Over the past decade researches in applied mathematics, signal processing and communications have introduced compressive sampling (CS) as an alternative to the Shannon sampling theorem. The two key observations making CS theory widely applicable to numerous areas of signal processing are: i) due to their structural properties, natural signals typically have sparse representations in properly chosen orthogonal bases, ii) the number of linear non-adaptive measurements required to acquire high-dimensional data with CS is proportional to the signal’s sparsity level in the chosen basis. In multichannel signal applications the data of different channels is often highly correlated and therefore the unstructured sparsity hypothesis deployed by the classical CS theory results in suboptimal measurement rates. Meanwhile, the wide range of applications of multichannel signals and the extremely large and increasing flow of data in those applications motivates the development of more comprehensive models incorporating both inter and intra-channel data structures in order to achieve more efficient dimensionality reduction. The main focus of this thesis is on studying two new models for efficient multichannel signal compressed sensing. Our first approach proposes a simultaneous low-rank and joint-sparse matrix model for multichannel signals. As a result, we introduce a novel CS recovery scheme based on Nuclear-l2/l1 norm convex minimization for low-rank and joint-sparse matrix approximation. Our theoretical analysis indicates that using this approach can achieve significantly lower sampling rates for a robust multichannel data CS acquisition than state-of-the-art methods. More remarkably, our analysis confirms the near-optimality of this approach: the number of CS measurements are nearly proportional to the few degrees of freedom of such structured data. Our second approach introduces a stronger model for multichannel data synthesized by a linear mixture model. Here we assume that the mixture parameters are given as side information. As a result, multichannel data CS recovery turns into a compressive source separation problem, where we propose a novel decorrelating scheme to exploit the knowledge of mixture parameters for a robust and numerically efficient source identification. Our theoretical guarantees explain the fundamental limits of this approach in terms of the number of CS measurements, the sparsity level of sources, the sampling noise, and the conditioning of the mixture parameters. We apply these two approaches to compressive hyperspectral image recovery and source separation, and compare the efficiency of our methods to state-of-the-art approaches for several challenging real-world hyperspectral datasets. Note that applications of these methods are not limited to hyperspectral imagery and it can have a broad impact on numerous multichannel signal applications. As an example, for sensor network applications deploying compressive sampling schemes, our results indicate a tight tradeoff between the number of available sensors (channels) and the complexity/cost of each sensor. Finally, in a different multichannel signal application, we deal with a simple but very important problem in computer vision namely the detection and localization of people given their multi-view silhouettes captured by networks of cameras. The main challenge in many existing solutions is the tradeoff between robustness and numerical efficiency. We model this problem by a boolean (non-linear) inverse problem where, by penalizing the sparsity of the solution, we achieve accurate results comparable to state-of-the-art methods. More remarkably, using boolean arithmetics enables us to propose a real-time and memory efficient approximation algorithm that is mainly rooted in the classical literature of group testing and set cover.

New advances in the field of image sensors (especially in CMOS technology) tend to question the conventional methods used to acquire the image. Compressive Sensing (CS) plays a major role in this, especially to unclog the Analog to Digital Converters which are generally representing the bottleneck of this type of sensors. In addition, CS eliminates traditional compression processing stages that are performed by embedded digital signal processors dedicated to this purpose. The interest is twofold because it allows both to consistently reduce the amount of data to be converted but also to suppress digital processing performed out of the sensor chip. For the moment, regarding the use of CS in image sensors, the main route of exploration as well as the intended applications aims at reducing power consumption related to these components (i.e. ADC & DSP represent 99% of the total power consumption). More broadly, the paradigm of CS allows to question or at least to extend the Nyquist-Shannon sampling theory. This thesis shows developments in the field of image sensors demonstrating that is possible to consider alternative applications linked to CS. Indeed, advances are presented in the fields of hyperspectral imaging, super-resolution, high dynamic range, high speed and non-uniform sampling. In particular, three research axes have been deepened, aiming to design proper architectures and acquisition processes with their associated reconstruction techniques taking advantage of image sparse representations. How the on-chip implementation of Compressed Sensing can relax sensor constraints, improving the acquisition characteristics (speed, dynamic range, power consumption) ? How CS can be combined with simple analysis to provide useful image features for high level applications (adding semantic information) and improve the reconstructed image quality at a certain compression ratio ? Finally, how CS can improve physical limitations (i.e. spectral sensitivity and pixel pitch) of imaging systems without a major impact neither on the sensing strategy nor on the optical elements involved ? A CMOS image sensor has been developed and manufactured during this Ph.D. to validate concepts such as the High Dynamic Range - CS. A new design approach was employed resulting in innovative solutions for pixels addressing and conversion to perform specific acquisition in a compressed mode. On the other hand, the principle of adaptive CS combined with the non-uniform sampling has been developed. Possible implementations of this type of acquisition are proposed. Finally, preliminary works are exhibited on the use of Liquid Crystal Devices to allow hyperspectral imaging combined with spatial super-resolution. The conclusion of this study can be summarized as follows: CS must now be considered as a toolbox for defining more easily compromises between the different characteristics of the sensors: integration time, converters speed, dynamic range, resolution and digital processing resources. However, if CS relaxes some material constraints at the sensor level, it is possible that the collected data are difficult to interpret and process at the decoder side, involving massive computational resources compared to so-called conventional techniques. The application field is wide, implying that for a targeted application, an accurate characterization of the constraints concerning both the sensor (encoder), but also the decoder need to be defined.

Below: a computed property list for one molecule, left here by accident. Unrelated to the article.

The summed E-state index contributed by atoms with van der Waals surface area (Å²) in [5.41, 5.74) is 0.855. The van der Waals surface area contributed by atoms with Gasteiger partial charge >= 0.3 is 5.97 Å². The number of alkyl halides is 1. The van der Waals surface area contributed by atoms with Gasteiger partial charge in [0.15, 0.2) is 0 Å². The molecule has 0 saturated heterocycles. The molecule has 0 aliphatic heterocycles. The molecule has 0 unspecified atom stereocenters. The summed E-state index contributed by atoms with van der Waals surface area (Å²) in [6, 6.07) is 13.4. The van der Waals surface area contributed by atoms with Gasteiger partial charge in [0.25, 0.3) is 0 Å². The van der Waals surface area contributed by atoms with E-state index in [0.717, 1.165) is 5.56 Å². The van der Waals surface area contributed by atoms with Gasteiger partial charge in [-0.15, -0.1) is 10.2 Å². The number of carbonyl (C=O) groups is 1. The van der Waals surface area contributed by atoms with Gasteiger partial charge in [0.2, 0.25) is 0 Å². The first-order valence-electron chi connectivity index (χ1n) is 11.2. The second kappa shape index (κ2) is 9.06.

The trends in the design of image sensors are to build sensors with low noise, high sensitivity, high dynamic range, and small pixel size. How can we benefit from pixels with small size and high sensitivity? In this dissertation, we study a new image sensor that is reminiscent of traditional photographic film. Each pixel in the sensor has a binary response, giving only a one-bit quantized measurement of the local light intensity. The response function of the image sensor is non-linear and similar to a logarithmic function, which makes the sensor suitable for high dynamic range imaging. We first formulate the oversampled binary sensing scheme as a parameter estimation problem based on quantized Poisson statistics. We show that, with a single-photon quantization threshold and large oversampling factors, the Cramér-Rao lower bound (CRLB) of the estimation variance approaches that of an ideal unquantized sensor, that is, as if there were no quantization in the sensor measurements. Furthermore, the CRLB is shown to be asymptotically achievable by the maximum likelihood estimator (MLE). By showing that the log-likelihood function is concave, we guarantee the global optimality of iterative algorithms in finding the MLE. We study the performance of the oversampled binary sensing scheme in presence of dark current noise. The noise model is an additive Bernoulli noise with a known parameter, and the noise only flips the binary output from "0" to "1". We show that the binary sensor is quite robust with respect to noise and its dynamic range is only slightly reduced. The binary sensor first benefits from the increasing of the oversampling factor and then suffers in term of dynamic range. We again use the MLE to estimate the light intensity. When the threshold is a single photon, we show that the log-likelihood function is still concave. Thus, the global optimality can be achieved. But for thresholds larger than "1", this property does not hold true. By proving that when the light intensity is piecewise-constant, the likelihood function is a strictly pseudoconcave function, we guarantee to find the optimal solution of the MLE using iterative algorithms for arbitrary thresholds. For the general linear light field model, the log-likelihood function is not even quasiconcave when thresholds are larger than "1". In this circumstance, we find an initial solution by approximating the light intensity field with a piecewise-constant model, and then we use Newton's method to refine the estimation using the exact model. We then examine one of the most important parameters in the binary sensor, i.e., the threshold used to generate binary values. We prove the intuitive result that large thresholds achieve better estimation performance for strong light intensities, while small thresholds work better for low light intensities. To make a binary sensor that works in a larger range of light intensities, we propose to design a threshold array containing multiple thresholds instead of a single threshold for the binary sensing. The criterion is to minimize the average CRLB which is a good approximation of the mean squared error (MSE). The performance analysis on the new binary sensor verifies the effectiveness of our design. Again, the MLE is used for reconstructing the light intensity field from the binary measurements. By showing that the log-likelihood function is concave for arbitrary threshold arrays, we ensure that the iterative algorithms can find the optimal solution of the MLE. Finally, we study the reconstruction problem for the binary image sensor under a generalized piecewise-constant light intensity field model, which is quite useful when parameters like oversampling factors are unknown. We directly estimate light exposure values, i.e., the number of photons hitting on each pixel. We assume that the light exposure values are piecewise-constant and we use the MLE for the reconstruction. This optimization problem is solved by iteratively working out two subproblems. The first one is to find the optimal light exposure value for each segment, given the optimal segmentation of the binary measurements. The second one is to find the optimal segmentation of the binary measurements given the optimal light exposure values for each segment. Several algorithms are provided for solving this optimization problem. Dynamic programming can obtain the optimal solution for 1-D signals, but the computation is quite heavy. To reduce the burden of computation, we propose a greedy algorithm and a method based on pruning of binary trees or quadtrees.